Radiopharmaceuticals and Imaging Techniques

ASSESSMENT OF CARDIAC PERFUSION Thallium-201 Thallium is a potassium analogue that is transported by the Na+,K+-ATPase system in cells, in direct proportion to regional blood flow. Approximately 85 percent of each "pass" of the contrast agent is extracted from the blood across the capillary bed. Thallium is initially extracted by myocardial cells but then redistributes to maintain an equilibrium with the blood at a rate that is proportional to regional blood flow. Thus, the early images from a thallium scan reflect blood flow, and the later images (redistribution phase) reflect the intracellular K + blood pool. The intracellular K + blood pool in turn is reflective of cellular viability. The redistribution phase is usually imaged at from 4 to 24 h after the initial injection of thallium.

In combination with exercise or pharmacologically induced coronary hyperemia (from dipyridamole or adenosine), thallium imaging is able to distinguish normal blood flow, ischemia, infarction, and hibernating myocardium. Myocardial tissues distal to a physiologic coronary artery stenosis are unable to increase their blood supply during stress conditions or hyperemia and thus have low radiotracer activity. on 4-h-delayed images, however, the thallium redistributes to these arrows and the radiotracer activity of the myocardium becomes more uniform. With infarction, delayed images show no evidence of radiotracer redistribution, reflecting the lack of intracellular K+ blood in the area of infarction. With hibernating myocardium, redistribution occurs by 24 h.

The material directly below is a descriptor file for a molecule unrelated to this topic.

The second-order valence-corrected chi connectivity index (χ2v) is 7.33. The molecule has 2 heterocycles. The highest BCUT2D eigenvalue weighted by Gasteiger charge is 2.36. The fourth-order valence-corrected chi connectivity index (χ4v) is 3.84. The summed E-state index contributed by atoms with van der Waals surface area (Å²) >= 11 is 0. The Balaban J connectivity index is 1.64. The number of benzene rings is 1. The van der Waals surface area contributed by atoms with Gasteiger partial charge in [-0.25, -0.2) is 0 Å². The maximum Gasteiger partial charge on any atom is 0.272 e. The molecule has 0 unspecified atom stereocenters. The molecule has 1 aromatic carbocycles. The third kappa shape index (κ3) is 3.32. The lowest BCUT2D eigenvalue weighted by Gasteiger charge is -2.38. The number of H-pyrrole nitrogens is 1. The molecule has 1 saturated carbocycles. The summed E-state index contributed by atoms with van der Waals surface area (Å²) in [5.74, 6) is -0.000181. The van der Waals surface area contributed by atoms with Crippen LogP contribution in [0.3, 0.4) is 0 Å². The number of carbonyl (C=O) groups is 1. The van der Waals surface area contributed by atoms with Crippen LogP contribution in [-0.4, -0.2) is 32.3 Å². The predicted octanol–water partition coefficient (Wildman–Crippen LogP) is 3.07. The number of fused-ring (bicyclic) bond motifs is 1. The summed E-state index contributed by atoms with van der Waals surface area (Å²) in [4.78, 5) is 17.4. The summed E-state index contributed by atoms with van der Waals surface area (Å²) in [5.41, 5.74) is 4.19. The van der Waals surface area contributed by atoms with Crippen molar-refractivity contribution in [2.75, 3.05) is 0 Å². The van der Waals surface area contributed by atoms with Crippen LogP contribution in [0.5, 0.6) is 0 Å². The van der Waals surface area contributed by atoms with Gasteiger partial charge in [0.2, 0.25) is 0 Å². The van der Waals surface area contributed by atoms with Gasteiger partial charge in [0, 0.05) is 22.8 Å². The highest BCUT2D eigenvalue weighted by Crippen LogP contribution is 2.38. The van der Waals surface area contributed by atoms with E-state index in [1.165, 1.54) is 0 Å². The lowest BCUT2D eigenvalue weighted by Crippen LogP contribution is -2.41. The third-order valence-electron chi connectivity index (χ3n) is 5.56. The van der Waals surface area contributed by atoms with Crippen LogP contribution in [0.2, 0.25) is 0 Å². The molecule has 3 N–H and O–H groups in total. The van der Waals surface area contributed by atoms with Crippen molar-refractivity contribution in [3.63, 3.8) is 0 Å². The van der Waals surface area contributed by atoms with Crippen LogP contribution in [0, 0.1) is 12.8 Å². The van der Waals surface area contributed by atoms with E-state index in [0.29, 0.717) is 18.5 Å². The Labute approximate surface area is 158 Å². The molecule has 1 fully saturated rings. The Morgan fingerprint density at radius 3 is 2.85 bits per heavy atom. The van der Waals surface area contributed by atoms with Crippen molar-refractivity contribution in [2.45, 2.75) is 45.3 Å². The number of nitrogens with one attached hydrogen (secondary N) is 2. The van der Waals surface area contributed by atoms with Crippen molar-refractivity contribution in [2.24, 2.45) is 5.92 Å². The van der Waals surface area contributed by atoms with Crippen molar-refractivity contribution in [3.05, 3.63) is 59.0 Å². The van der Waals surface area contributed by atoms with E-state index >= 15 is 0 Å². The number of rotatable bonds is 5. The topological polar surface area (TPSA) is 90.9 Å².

Technetium Technetium radionuclides offer greater ease of use and availability for nuclear medicine departments. Whereas thallium requires a cyclotron to produce, technetium agents are widely available and produced by a generator in each nuclear medicine laboratory. The most commonly used technetium agent is technetium-99m sestamibi (99mTc-sestamibi). This agent is taken up by the myocardium in direct proportion to myocardial blood flow. At this point, the sestamibi molecule becomes trapped within the myocardium and does not redistribute (contrary to the behavior of thallium). Thus, the initial uptake by the myocardium reflects blood flow at the time of injection. Typically, 99mTc-sestamibi is initially injected at peak exercise, or during the period of maximum coronary vasodilatation (induced by dipyridamole or adenosine).

Since 99mTc-sestamibi does not redistribute on delayed images, myocardial infarction and decreased flow from physiologically significant coronary stenosis both appear as myocardial defects on images. To differentiate these two possibilities, a second dose of 99mTc-sestamibi is given while the patient is at rest. If the rest images show uniform radiotracer distribution, then the defect seen on stress images is due to ischemia. Persistent areas of absent radiotracer on rest images indicate areas of myocardial infarction.

GATED RADIoNUCLIDE ANGIoGRAPHY Gated radionuclide angiography (RNA) has remained a clinical gold standard for overall assessment of left ventricular function. This test has the advantage of being applicable to nearly all patients, regardless of body habitus or underlying illness. In addition, unlike echocardiography, RNA is relatively operator independent. Radiation exposure is present but insufficient to prevent serial examination of cardiac function in the same patient.